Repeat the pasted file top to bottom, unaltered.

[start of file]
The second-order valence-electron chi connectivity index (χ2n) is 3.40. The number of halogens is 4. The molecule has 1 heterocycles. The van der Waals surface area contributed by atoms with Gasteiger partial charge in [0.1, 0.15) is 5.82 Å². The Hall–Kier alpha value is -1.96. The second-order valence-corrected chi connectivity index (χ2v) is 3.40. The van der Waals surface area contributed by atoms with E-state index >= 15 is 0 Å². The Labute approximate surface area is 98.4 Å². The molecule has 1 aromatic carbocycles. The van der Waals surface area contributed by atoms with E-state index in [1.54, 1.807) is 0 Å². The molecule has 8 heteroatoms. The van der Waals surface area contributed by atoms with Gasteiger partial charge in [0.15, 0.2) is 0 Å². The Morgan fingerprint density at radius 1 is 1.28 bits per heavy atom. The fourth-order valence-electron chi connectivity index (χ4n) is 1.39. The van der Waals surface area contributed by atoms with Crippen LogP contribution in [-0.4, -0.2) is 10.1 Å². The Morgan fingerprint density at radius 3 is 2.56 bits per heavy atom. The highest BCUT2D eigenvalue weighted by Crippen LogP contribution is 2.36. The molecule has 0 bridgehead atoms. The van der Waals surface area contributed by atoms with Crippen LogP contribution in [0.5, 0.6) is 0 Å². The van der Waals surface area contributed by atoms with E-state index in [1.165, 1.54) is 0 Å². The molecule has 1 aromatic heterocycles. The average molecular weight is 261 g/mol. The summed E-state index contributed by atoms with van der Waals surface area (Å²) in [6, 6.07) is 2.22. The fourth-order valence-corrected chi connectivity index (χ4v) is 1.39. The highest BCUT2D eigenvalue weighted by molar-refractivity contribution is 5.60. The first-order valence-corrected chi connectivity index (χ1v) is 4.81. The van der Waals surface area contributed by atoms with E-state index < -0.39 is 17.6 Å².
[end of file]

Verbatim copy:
The second-order valence-electron chi connectivity index (χ2n) is 3.40. The number of halogens is 4. The molecule has 1 heterocycles. The van der Waals surface area contributed by atoms with Gasteiger partial charge in [0.1, 0.15) is 5.82 Å². The Hall–Kier alpha value is -1.96. The second-order valence-corrected chi connectivity index (χ2v) is 3.40. The van der Waals surface area contributed by atoms with E-state index >= 15 is 0 Å². The Labute approximate surface area is 98.4 Å². The molecule has 1 aromatic carbocycles. The van der Waals surface area contributed by atoms with E-state index in [1.54, 1.807) is 0 Å². The molecule has 8 heteroatoms. The van der Waals surface area contributed by atoms with Gasteiger partial charge in [0.15, 0.2) is 0 Å². The Morgan fingerprint density at radius 1 is 1.28 bits per heavy atom. The fourth-order valence-electron chi connectivity index (χ4n) is 1.39. The van der Waals surface area contributed by atoms with Crippen LogP contribution in [-0.4, -0.2) is 10.1 Å². The Morgan fingerprint density at radius 3 is 2.56 bits per heavy atom. The highest BCUT2D eigenvalue weighted by Crippen LogP contribution is 2.36. The molecule has 0 bridgehead atoms. The van der Waals surface area contributed by atoms with Crippen LogP contribution in [0.5, 0.6) is 0 Å². The van der Waals surface area contributed by atoms with E-state index in [1.165, 1.54) is 0 Å². The molecule has 1 aromatic heterocycles. The average molecular weight is 261 g/mol. The summed E-state index contributed by atoms with van der Waals surface area (Å²) in [6, 6.07) is 2.22. The fourth-order valence-corrected chi connectivity index (χ4v) is 1.39. The highest BCUT2D eigenvalue weighted by molar-refractivity contribution is 5.60. The first-order valence-corrected chi connectivity index (χ1v) is 4.81. The van der Waals surface area contributed by atoms with E-state index < -0.39 is 17.6 Å².